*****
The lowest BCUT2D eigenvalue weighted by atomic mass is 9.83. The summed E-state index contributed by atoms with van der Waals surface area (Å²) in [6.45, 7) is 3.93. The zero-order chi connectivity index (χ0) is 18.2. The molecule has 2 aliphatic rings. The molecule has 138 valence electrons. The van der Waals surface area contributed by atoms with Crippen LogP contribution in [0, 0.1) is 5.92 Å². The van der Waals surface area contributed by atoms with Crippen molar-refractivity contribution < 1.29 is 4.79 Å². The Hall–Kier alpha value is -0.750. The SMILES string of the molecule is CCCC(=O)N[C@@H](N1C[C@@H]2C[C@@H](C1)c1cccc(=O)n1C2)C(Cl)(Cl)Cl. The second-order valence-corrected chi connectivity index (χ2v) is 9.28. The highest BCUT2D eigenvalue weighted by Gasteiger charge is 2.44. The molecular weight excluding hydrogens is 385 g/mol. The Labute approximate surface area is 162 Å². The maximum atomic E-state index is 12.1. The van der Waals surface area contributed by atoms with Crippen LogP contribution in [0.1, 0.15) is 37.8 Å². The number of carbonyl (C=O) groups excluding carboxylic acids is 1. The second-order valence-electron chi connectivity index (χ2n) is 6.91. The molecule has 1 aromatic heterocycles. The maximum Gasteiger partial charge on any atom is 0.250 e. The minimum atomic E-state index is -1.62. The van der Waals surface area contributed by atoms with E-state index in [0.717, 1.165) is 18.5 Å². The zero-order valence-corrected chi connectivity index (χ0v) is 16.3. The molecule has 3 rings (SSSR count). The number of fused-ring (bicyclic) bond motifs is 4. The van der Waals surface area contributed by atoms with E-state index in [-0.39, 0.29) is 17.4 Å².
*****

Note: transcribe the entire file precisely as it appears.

The lowest BCUT2D eigenvalue weighted by atomic mass is 9.83. The summed E-state index contributed by atoms with van der Waals surface area (Å²) in [6.45, 7) is 3.93. The zero-order chi connectivity index (χ0) is 18.2. The molecule has 2 aliphatic rings. The molecule has 138 valence electrons. The van der Waals surface area contributed by atoms with Crippen LogP contribution in [0, 0.1) is 5.92 Å². The van der Waals surface area contributed by atoms with Crippen molar-refractivity contribution < 1.29 is 4.79 Å². The Hall–Kier alpha value is -0.750. The SMILES string of the molecule is CCCC(=O)N[C@@H](N1C[C@@H]2C[C@@H](C1)c1cccc(=O)n1C2)C(Cl)(Cl)Cl. The second-order valence-corrected chi connectivity index (χ2v) is 9.28. The highest BCUT2D eigenvalue weighted by Gasteiger charge is 2.44. The molecular weight excluding hydrogens is 385 g/mol. The Labute approximate surface area is 162 Å². The maximum atomic E-state index is 12.1. The van der Waals surface area contributed by atoms with Crippen LogP contribution in [0.1, 0.15) is 37.8 Å². The number of carbonyl (C=O) groups excluding carboxylic acids is 1. The second-order valence-electron chi connectivity index (χ2n) is 6.91. The molecule has 1 aromatic heterocycles. The maximum Gasteiger partial charge on any atom is 0.250 e. The minimum atomic E-state index is -1.62. The van der Waals surface area contributed by atoms with E-state index in [0.717, 1.165) is 18.5 Å². The zero-order valence-corrected chi connectivity index (χ0v) is 16.3. The molecule has 3 rings (SSSR count). The number of fused-ring (bicyclic) bond motifs is 4. The van der Waals surface area contributed by atoms with E-state index in [-0.39, 0.29) is 17.4 Å².